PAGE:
You should never have to defend yourself because you weren’t diagnosed at a more “appropriate” age, in the eyes of your skeptics. You shouldn’t have to be punished for studying and practicing your social skills so well that you passed for “normal” for so many years. You shouldn’t have to be punished for trying to appear well-adjusted when you were really close to falling apart. You should never have to defend every aspect of your being to someone who has already decided that they don’t believe your diagnosis. You shouldn’t have to learn how to live with your diagnosis while people are doubting whether or not it’s real.

You are amazing, strong and resilient. You are autistic and had no clue for years, but you still managed to push through life without much help or appropriate accommodations. You never gave up on finding an answer. Now that you finally have one, you can live a much more successful and fulfilling life. Now you can show your skeptics just how amazing you are — autism and all.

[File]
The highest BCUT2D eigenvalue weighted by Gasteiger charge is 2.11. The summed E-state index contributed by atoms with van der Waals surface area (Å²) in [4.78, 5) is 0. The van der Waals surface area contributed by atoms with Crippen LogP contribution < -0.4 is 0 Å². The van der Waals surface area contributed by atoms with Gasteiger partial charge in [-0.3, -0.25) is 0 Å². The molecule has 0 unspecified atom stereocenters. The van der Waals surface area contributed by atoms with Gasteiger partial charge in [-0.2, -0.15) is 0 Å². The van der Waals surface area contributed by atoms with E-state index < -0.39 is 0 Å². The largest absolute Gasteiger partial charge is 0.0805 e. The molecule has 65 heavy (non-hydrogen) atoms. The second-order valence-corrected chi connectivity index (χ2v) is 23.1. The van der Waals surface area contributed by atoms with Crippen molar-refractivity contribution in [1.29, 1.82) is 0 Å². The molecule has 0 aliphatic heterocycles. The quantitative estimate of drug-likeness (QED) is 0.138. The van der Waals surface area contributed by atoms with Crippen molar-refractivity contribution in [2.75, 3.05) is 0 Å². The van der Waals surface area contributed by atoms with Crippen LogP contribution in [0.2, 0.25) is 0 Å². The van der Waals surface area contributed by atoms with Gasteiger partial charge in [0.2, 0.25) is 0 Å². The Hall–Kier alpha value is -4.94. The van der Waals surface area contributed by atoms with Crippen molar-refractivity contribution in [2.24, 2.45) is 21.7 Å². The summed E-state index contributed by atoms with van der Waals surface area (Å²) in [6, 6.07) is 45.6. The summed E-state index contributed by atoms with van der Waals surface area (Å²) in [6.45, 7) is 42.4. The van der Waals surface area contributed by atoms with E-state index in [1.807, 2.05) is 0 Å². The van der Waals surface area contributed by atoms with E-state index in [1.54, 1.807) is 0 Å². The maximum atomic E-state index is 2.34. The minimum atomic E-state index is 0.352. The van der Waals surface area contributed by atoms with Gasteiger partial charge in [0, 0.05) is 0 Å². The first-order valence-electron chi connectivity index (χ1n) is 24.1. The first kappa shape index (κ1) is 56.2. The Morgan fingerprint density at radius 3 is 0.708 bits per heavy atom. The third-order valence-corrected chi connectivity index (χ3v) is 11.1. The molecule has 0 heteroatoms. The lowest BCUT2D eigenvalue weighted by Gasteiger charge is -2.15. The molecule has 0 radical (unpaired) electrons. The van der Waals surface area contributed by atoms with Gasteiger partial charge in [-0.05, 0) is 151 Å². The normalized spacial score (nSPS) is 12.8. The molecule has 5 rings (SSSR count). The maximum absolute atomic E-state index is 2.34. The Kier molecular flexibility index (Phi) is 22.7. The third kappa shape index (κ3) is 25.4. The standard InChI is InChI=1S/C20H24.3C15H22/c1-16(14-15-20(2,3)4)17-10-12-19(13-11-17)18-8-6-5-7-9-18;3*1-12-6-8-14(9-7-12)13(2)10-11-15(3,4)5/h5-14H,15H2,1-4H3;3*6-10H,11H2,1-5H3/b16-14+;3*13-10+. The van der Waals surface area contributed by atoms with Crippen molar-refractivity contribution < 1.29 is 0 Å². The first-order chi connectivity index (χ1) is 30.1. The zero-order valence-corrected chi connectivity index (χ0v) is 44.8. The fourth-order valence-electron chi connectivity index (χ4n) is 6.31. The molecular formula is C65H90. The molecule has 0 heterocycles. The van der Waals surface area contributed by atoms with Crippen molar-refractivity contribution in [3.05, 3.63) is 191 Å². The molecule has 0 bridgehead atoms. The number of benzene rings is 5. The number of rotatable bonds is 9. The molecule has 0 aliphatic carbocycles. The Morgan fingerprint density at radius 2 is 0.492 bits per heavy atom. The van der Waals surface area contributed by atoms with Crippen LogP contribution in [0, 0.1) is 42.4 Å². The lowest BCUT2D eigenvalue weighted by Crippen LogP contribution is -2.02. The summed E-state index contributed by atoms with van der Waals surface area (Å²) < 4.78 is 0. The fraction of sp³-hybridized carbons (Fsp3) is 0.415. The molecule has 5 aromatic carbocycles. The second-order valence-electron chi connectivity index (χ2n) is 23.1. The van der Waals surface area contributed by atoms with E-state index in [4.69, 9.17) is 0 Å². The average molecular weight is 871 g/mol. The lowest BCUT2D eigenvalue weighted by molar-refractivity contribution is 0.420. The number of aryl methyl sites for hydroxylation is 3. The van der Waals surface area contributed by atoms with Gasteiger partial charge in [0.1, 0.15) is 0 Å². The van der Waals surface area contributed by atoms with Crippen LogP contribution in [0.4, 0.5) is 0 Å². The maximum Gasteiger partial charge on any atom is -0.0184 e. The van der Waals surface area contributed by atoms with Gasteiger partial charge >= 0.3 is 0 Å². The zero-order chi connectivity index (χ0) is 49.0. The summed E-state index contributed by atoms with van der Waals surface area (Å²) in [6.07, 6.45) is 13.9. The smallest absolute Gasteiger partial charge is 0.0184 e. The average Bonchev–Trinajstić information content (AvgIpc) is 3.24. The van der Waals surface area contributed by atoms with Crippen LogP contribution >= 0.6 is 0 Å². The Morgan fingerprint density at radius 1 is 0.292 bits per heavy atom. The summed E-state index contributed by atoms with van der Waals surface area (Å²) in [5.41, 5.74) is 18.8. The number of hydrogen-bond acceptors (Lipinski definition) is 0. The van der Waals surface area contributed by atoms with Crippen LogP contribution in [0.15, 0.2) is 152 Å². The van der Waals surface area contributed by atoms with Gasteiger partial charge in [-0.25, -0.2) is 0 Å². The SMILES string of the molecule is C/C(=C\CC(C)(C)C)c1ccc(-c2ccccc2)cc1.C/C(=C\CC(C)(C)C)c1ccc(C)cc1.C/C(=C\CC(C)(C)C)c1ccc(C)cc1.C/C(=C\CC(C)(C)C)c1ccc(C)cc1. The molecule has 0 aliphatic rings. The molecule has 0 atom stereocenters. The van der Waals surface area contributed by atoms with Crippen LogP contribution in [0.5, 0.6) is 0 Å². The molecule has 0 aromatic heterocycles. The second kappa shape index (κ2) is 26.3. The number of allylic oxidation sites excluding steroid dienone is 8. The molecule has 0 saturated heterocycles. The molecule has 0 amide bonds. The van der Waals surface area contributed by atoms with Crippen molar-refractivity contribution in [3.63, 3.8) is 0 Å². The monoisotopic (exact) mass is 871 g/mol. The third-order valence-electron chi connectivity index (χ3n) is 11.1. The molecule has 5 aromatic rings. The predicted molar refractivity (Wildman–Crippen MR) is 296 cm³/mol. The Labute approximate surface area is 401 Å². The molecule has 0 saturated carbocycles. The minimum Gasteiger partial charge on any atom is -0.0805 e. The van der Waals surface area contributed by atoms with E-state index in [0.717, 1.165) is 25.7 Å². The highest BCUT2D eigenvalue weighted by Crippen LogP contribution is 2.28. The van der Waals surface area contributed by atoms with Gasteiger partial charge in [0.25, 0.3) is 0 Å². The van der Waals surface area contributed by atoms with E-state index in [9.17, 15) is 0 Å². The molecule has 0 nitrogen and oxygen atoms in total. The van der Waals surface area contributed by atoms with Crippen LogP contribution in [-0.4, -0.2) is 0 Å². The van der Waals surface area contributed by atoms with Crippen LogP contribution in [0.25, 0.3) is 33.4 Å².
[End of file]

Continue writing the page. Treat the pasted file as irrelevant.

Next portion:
A photo of Taylor
A photo of Taylor


In May, I cried tears of joy when my diplomas came in the mail from the University of Florida. I cried not because I was relieved to leave undergrad behind, but because I won an important victory of not becoming a statistic. I made it, and the proof was in my hands and now hangs framed on my walls.

I have high-functioning autism. I was diagnosed at age 3. When my parents got my diagnosis in 1997, they were told I would be lucky if I had one friend, made it through high school and took the test for my driver’s license. Some people on the spectrum do not go to college, or are unemployed, or do go and may not succeed. I was one of the ones who thrived.